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The Nation : Treating the U.S. Constitution as a Work in Progress

December 17, 1995|Jack Rakove | Jack Rakove is a professor of American history at Stanford University. His new book, "Original Meanings: Politics and Ideas in the Making of the Constitution," will be published by Knopf next spring

STANFORD — Here are my two favorite trivia questions about the Constitution:

* Name the only provision of the Constitution that cannot be altered by the amendment procedures of Article V?

* Who is Gregory Watson, and what ties him to James Madison, chief framer of the Constitution and Bill of Rights?

Before we get to the answers, let us note that the U.S. Senate's failure to pass the balanced-budget amendment last summer did not end the open season on efforts to amend the Constitution. Other amendments are still afloat in Congress, including one defeated just last week, to prohibit flag burning; another to restore school prayer; a third to establish fertilization as the point where life begins; another to make English the official language. Nor is it difficult to imagine other pet projects of the new right taking the form of amendments--especially if the GOP consolidates its hold on Congress and the state legislatures in the 1996 elections.

Only 27 amendments to the U.S. Constitution have been approved in the two centuries since its ratification in 1788--out of more than 10,000 proposals introduced in Congress. But it could be that Article V is about to undergo a new birth of freedom. Coming years may see national politics follow a course that has largely been confined to the states, where--as every politically literate Californian knows--constitutions are meant to be amended whenever a suitable whim tickles the voters' fancy. The volatility of our politics, and perhaps the rise of electronic democracy, may make Article V a more attractive option for political entrepreneurs than in the past.

With this in mind, answers to the two trivia questions are not so trivial.

Only one provision of the Constitution lies beyond the reach of Article V: the clause guaranteeing each state an equal vote in the Senate. This provision was locked into the Constitution at the end of the Federal Convention, when delegates from the small states became nervous that the so-called Great Compromise they had struggled to obtain could be undone by a future amendment. Thanks to their foresight, we now live under a regime where the empty landscapes, rocks and trees of such mistakes of geography as North Dakota and Wyoming will seemingly forever retain the same equal representation in the Senate as California. But every other clause of the Constitution is subject to amendment--as it should be.

Of the existing amendments, none has a more bizarre history than the most recent, the 27th. This is where Watson comes in. Watson was the obscure Texas legislative aide who, as a college student, learned that two of the 12 amendments submitted by the First Congress to the states in 1789--at Madison's urging--had never been ratified. Watson waged a 10-year campaign to secure the additional states needed to make one of these proposals--prohibiting members of Congress from receiving a pay raise until a new election of the House has taken place--the law of the land.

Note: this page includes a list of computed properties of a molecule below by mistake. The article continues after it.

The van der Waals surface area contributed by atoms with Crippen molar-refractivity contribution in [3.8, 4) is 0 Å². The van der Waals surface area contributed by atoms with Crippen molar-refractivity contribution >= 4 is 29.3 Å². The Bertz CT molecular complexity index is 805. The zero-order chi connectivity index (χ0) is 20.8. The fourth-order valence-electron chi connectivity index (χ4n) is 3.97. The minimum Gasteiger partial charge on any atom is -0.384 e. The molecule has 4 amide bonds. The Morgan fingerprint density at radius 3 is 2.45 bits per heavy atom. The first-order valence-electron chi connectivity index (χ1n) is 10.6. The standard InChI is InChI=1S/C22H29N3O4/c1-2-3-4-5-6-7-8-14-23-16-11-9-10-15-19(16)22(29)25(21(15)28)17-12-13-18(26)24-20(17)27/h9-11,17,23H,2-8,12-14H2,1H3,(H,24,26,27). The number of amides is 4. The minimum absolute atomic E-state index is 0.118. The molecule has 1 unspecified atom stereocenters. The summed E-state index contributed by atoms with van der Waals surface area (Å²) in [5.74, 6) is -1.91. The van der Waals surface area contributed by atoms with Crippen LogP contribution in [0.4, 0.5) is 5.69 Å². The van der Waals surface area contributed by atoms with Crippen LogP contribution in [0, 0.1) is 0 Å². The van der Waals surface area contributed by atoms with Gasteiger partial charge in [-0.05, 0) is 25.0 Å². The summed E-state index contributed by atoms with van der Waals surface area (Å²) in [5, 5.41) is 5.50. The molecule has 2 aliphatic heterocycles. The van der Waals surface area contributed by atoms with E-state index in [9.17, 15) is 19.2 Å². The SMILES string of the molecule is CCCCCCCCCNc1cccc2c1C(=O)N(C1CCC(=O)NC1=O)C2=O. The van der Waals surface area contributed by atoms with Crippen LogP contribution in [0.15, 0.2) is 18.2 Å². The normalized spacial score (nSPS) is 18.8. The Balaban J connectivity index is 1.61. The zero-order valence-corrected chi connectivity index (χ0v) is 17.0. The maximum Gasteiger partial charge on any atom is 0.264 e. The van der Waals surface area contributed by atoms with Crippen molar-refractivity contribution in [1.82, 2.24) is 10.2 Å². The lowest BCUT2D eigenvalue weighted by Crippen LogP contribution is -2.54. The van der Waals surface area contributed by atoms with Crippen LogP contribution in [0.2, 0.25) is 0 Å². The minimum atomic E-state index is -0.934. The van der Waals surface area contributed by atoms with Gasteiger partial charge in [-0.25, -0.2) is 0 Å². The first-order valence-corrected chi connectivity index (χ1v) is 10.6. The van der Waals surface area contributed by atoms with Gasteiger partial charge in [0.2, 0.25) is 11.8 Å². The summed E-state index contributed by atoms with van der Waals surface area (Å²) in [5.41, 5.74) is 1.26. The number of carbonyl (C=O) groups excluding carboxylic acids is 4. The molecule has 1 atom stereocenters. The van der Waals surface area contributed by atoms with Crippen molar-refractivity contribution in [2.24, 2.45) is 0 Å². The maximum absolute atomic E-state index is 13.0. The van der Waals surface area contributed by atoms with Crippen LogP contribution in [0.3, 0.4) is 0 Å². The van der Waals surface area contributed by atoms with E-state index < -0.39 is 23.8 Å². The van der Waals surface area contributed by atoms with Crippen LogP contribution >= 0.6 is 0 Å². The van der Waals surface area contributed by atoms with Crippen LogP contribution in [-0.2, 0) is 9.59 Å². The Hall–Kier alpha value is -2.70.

Most constitutional scholars treated Watson's campaign as something between a misguided joke and a monstrosity. Their concern was not that members of Congress might occasionally deserve a quick infusion of cash. Rather, they thought that allowing an amendment to circulate in constitutional limbo for two centuries was a terrible model for the process of deliberation that something as serious as revising the Constitution should require. But when Michigan, New Jersey and Illinois ratified in May, 1992, Madison's original proposal was brought safely to harbor after 203 years.

There are two reasons to take the epic journey of the 27th Amendment seriously. First, this demonstrates it may be easier than you think to surmount the high barrier of Article V, which normally requires a two-thirds vote of both houses of Congress and approval by three-quarters of the state legislatures for an amendment to be adopted. With the right issue--one with a superficial popularity, or that appears to be a panacea--it may be possible to fashion a quick consensus in favor of constitutional change.

Second, and more important, the political temptation to make constitutional amendments a vehicle for exploitation of "wedge issues" may be growing more alluring. Wedge issues are emotionally charged matters that enable candidates or parties to galvanize a crucial segment of the electorate by establishing a clear distinction between their virtues and the vices of adversaries. In California, Proposition 187 was just such an issue, and the campaign against affirmative action, though now lagging, may be another.

If the voters' preferences can be expressed as an approved constitutional amendment, their supporters reap a dual victory. Not only do they gain the electoral dividends that wedge issues pay by mobilizing voters; if successful, they also lock the policies in place, beyond reach of legislative judgment. With the current pervasive mistrust of government, this is a powerful advantage.

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